Mobile phone interfaces are notoriously difficult to use — hence, the hype around Apple’s iPhone and its unique two-fingered method of navigating its mobile web browser.
Vlingo has a different answer to clumsy mobile interfaces: speech recognition technology so sophisticated that you can speak what you want into your phone.
This helps avoid having to tap your way through mobile web menus or speak your way through audio menus.
Let’s say you want to do a search for a nearby restaurant using your phone’s web browser. Instead of trying to hammer out “Mexican restaurants in Palo Alto, California” on your phone’s keypad, you can speak those words into your phone while on a mobile search page, and Vlingo will deliver search results.
[Update: We’ve tested the service and it worked great for Palo Alto, correctly picking up the sample sentence above.]
Note: At least that is the promise — we were excited to test it out for ourselves, but to our dismay the company’s servers were down when we tried. We’ll keep you posted on your progress.
You can try it yourself at www.vlingomobile.com if you have a Motorola Razr or other currently compatible models (list). Or, watch the demo video below.]
The Cambridge, Mass.-based company figures out what you’re looking for based on the meaning and pronunciation of each word you say, and understands your accent and the meaning of your phrase. It compares the information you provide with a corpus of what every past user has ever told it, automatically refining its understanding as more and more people use the service.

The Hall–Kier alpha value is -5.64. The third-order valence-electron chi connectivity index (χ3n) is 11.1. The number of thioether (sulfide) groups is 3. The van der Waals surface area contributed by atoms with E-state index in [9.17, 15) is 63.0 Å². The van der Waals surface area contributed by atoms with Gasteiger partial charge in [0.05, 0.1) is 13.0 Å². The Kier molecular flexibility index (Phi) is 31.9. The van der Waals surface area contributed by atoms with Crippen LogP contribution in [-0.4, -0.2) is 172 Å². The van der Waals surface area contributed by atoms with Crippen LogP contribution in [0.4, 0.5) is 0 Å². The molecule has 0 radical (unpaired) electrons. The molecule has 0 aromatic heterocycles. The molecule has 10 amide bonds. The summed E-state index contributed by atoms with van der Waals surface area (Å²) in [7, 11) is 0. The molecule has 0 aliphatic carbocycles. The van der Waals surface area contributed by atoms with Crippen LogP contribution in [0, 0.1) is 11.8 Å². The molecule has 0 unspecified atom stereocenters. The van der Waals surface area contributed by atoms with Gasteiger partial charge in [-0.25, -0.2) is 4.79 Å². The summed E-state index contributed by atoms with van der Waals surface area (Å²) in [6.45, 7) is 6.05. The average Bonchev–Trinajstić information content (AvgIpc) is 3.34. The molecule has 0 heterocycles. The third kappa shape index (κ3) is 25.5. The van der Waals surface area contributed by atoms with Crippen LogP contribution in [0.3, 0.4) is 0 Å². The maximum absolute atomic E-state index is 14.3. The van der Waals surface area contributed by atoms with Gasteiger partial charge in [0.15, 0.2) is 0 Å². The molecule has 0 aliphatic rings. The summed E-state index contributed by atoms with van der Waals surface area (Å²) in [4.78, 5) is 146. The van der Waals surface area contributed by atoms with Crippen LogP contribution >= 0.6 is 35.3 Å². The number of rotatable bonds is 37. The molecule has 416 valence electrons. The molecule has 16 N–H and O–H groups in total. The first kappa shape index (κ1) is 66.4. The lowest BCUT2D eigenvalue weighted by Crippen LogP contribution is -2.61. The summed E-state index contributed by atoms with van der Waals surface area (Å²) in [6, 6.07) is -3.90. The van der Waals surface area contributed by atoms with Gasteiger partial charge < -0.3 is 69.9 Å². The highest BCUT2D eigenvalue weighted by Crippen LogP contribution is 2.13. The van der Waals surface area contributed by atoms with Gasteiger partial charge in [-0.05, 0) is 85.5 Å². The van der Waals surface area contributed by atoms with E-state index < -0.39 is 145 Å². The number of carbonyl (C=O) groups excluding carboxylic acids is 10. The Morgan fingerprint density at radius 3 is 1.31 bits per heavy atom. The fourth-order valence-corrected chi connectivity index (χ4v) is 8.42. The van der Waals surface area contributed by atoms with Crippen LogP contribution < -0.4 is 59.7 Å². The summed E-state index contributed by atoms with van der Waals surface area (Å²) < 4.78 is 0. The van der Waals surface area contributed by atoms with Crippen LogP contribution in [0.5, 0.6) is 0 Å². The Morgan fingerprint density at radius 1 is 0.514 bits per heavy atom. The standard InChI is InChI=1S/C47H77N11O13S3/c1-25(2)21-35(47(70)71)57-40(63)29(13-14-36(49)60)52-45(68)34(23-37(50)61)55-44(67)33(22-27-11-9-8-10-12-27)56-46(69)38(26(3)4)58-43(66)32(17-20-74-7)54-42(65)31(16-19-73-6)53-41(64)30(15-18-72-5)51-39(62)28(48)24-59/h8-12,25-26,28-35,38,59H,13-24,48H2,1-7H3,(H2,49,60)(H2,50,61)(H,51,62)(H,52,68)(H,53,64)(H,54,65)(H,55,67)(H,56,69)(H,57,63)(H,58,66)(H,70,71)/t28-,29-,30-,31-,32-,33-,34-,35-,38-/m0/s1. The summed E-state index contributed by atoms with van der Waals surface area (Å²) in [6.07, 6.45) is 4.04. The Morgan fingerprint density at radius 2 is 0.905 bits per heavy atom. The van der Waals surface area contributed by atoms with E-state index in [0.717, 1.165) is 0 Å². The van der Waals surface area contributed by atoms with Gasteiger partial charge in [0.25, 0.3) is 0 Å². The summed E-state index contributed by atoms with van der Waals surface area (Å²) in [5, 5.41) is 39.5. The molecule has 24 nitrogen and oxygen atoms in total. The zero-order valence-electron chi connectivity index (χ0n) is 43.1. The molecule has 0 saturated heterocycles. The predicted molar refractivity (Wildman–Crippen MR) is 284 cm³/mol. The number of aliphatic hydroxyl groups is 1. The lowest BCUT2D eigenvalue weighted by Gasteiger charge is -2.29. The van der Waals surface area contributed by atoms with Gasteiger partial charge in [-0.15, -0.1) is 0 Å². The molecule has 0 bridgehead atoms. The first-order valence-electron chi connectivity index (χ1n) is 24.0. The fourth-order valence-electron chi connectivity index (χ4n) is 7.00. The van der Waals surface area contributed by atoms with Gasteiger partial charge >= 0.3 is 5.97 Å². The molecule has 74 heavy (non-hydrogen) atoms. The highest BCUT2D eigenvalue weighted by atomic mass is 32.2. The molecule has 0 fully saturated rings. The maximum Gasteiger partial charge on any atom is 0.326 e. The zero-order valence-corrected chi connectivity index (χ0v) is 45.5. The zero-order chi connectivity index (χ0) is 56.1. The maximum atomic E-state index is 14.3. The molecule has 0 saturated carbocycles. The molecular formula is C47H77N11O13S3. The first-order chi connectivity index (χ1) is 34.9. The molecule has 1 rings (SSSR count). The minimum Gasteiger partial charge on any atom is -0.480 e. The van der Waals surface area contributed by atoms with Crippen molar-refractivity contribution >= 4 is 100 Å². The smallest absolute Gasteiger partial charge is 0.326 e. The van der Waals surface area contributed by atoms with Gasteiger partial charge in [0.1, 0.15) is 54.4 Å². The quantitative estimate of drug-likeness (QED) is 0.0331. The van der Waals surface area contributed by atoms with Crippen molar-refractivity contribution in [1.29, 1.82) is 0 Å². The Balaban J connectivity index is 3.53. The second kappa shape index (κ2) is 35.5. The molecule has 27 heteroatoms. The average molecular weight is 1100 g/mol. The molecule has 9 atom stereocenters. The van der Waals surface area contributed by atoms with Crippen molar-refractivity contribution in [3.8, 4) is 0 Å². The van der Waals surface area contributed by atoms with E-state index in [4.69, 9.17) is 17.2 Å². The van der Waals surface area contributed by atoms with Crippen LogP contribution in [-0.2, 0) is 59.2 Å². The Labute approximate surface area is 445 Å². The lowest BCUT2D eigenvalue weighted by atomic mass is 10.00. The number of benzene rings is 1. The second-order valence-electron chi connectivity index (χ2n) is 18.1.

The downside to this approach in the short term is that regional accents or foreign words may not get understood the first time, says chief executive Dave Grannan.
Because the technology detects details of vocabulary and speech patterns, internationalization to other accents and languages is a complex task, and a ways down the road, Grannan says.
The company is focusing on working with wireless carriers and mobile applications and is working on deals with more than one carrier, it claims.
It also offers a simple application programming interface, or API, that works on most 3G and multimedia phones so that mobile application developers can integrate its service into their own offerings.
The company has received $6.5 million in funding from Charles River Ventures and Sigma Partners.